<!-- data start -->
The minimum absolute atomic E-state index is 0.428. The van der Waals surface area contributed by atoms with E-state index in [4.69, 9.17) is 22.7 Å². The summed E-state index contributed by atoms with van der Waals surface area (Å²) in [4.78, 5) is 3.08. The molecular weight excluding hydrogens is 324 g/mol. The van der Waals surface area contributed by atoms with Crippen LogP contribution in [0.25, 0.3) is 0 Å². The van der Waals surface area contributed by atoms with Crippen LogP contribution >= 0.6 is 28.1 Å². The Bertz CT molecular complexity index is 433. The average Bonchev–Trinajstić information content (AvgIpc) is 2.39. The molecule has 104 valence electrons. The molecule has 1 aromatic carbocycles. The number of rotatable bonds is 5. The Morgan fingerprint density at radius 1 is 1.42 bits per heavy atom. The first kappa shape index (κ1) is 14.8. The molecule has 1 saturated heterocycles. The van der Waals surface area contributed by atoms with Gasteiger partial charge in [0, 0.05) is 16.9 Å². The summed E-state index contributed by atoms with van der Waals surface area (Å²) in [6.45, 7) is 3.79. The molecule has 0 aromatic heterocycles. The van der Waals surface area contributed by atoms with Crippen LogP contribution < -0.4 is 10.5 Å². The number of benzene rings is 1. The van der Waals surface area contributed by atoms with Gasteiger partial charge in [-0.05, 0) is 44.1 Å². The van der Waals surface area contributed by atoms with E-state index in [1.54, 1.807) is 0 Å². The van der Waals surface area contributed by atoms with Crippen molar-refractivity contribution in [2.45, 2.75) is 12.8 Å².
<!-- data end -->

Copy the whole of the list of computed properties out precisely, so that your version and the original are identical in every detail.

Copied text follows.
The minimum absolute atomic E-state index is 0.428. The van der Waals surface area contributed by atoms with E-state index in [4.69, 9.17) is 22.7 Å². The summed E-state index contributed by atoms with van der Waals surface area (Å²) in [4.78, 5) is 3.08. The molecular weight excluding hydrogens is 324 g/mol. The van der Waals surface area contributed by atoms with Crippen LogP contribution in [0.25, 0.3) is 0 Å². The van der Waals surface area contributed by atoms with Crippen LogP contribution >= 0.6 is 28.1 Å². The Bertz CT molecular complexity index is 433. The average Bonchev–Trinajstić information content (AvgIpc) is 2.39. The molecule has 104 valence electrons. The molecule has 1 aromatic carbocycles. The number of rotatable bonds is 5. The Morgan fingerprint density at radius 1 is 1.42 bits per heavy atom. The first kappa shape index (κ1) is 14.8. The molecule has 1 saturated heterocycles. The van der Waals surface area contributed by atoms with Gasteiger partial charge in [0, 0.05) is 16.9 Å². The summed E-state index contributed by atoms with van der Waals surface area (Å²) in [6.45, 7) is 3.79. The molecule has 0 aromatic heterocycles. The van der Waals surface area contributed by atoms with Crippen LogP contribution < -0.4 is 10.5 Å². The number of benzene rings is 1. The van der Waals surface area contributed by atoms with Gasteiger partial charge in [-0.05, 0) is 44.1 Å². The van der Waals surface area contributed by atoms with E-state index in [1.54, 1.807) is 0 Å². The van der Waals surface area contributed by atoms with Crippen molar-refractivity contribution in [2.45, 2.75) is 12.8 Å².